Judge Rankin remanded the defendant to the custody of the U.S. Marshals Service. A trial has been scheduled for May 26.
The investigation is being conducted by the Internet Crimes Against Children Task Force, which is comprised of agents from the Wyoming Division of Criminal Investigation and Homeland Security Investigations.
Young 'not immune' to COVID-19, experts stress
RIVERTON (WNE) — More than half of Fremont County's eight hospitalized coronavirus patients are critically ill and on ventilators, public health officer Brian Gee said in a press statement Tuesday.
Three of the patients considered seriously or critically ill are younger than 60.
"The young are not immune," Gee said in the video, which was posted online Tuesday and distributed Wednesday by the Fremont County Incident Management Team formed to respond to the epidemic.
Statewide 58 percent of confirmed COVID-19 patients are younger than 60, Gee said, and 23 percent are younger than 40.
In Fremont County, public health officials also have been tracking the number of people with symptoms of COVID-19 who have been told to self-isolate by their health care providers.
Gee said that group - which numbered more than 600 this week - also includes "people young and old."
"We have repeatedly called for those with any possible COVID-19 symptoms to self-isolate in their households to quarantine themselves," he said.
"I understand this is difficult to do, but your actions now have important consequences for all of us,” he added. "Stay home if you're ill. Isolate or quarantine as directed. Do this if you're young or old."
Rock Springs Police: Teens involved in crash are bad example of social distancing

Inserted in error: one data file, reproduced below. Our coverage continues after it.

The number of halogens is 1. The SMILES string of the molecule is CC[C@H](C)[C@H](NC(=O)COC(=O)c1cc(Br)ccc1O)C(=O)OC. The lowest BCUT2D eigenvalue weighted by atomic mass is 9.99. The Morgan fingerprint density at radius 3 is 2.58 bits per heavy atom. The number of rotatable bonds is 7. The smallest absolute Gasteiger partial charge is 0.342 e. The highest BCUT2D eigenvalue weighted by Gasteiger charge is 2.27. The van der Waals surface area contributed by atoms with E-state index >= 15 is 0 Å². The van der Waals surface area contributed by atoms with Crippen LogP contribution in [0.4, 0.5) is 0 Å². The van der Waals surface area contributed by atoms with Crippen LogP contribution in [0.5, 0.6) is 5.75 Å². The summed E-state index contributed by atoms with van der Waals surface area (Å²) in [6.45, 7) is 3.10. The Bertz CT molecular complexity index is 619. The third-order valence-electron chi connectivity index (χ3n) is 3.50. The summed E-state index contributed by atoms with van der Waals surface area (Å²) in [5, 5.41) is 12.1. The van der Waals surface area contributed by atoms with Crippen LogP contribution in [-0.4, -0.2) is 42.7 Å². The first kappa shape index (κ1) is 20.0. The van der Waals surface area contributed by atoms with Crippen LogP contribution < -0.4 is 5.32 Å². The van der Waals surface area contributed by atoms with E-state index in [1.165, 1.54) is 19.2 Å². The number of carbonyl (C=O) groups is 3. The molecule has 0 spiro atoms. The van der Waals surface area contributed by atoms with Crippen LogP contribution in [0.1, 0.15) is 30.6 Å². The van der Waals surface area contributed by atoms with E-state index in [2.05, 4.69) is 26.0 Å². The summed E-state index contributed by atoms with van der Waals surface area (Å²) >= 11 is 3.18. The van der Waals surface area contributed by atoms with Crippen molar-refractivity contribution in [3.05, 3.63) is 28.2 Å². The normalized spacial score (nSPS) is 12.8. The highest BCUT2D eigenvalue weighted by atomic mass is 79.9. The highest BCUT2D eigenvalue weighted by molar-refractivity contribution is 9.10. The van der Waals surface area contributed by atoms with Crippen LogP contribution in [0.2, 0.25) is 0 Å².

ROCK SPRINGS (WNE) — Officers from the Rock Springs Police Department were dispatched to a crash that occurred on a dirt road near Eagle Way on March 31.
The crash involved the driver who was 15 years old and four passengers who ranged from age 14 to 15. The truck was traveling at an excessive speed and hit a ditch causing both front airbags to deploy, according to a press release. Three of the passengers were treated for minor injuries and the driver was cited for alleged reckless driving.
This incident is an example of how not to practice social distancing or to stay home when possible, the RSPD said. All five juveniles were from different families and were in close contact. This contact increases the potential for the spread of COVID-19 not only to each other, but to each of their families.
“The Rock Springs Police Department continues to observe that citizens are breaking the governor's orders to social distance and stay home. It is apparent many have not taken the COVID-19 situation as seriously as it really is,” the release said. “It is important to note that not all infected persons readily show the symptoms, however they can still spread COVID-19.”
The release encouraged members of the community to practice social distancing, avoid gathering in groups to include no social events, no sleepovers, no sporting events. Stay home when possible and enjoy outdoor activities with those who you live with, police said.
“Help us all to become COVID-19 aware!” the release said. “Remember folks, this is a pandemic, not a party!”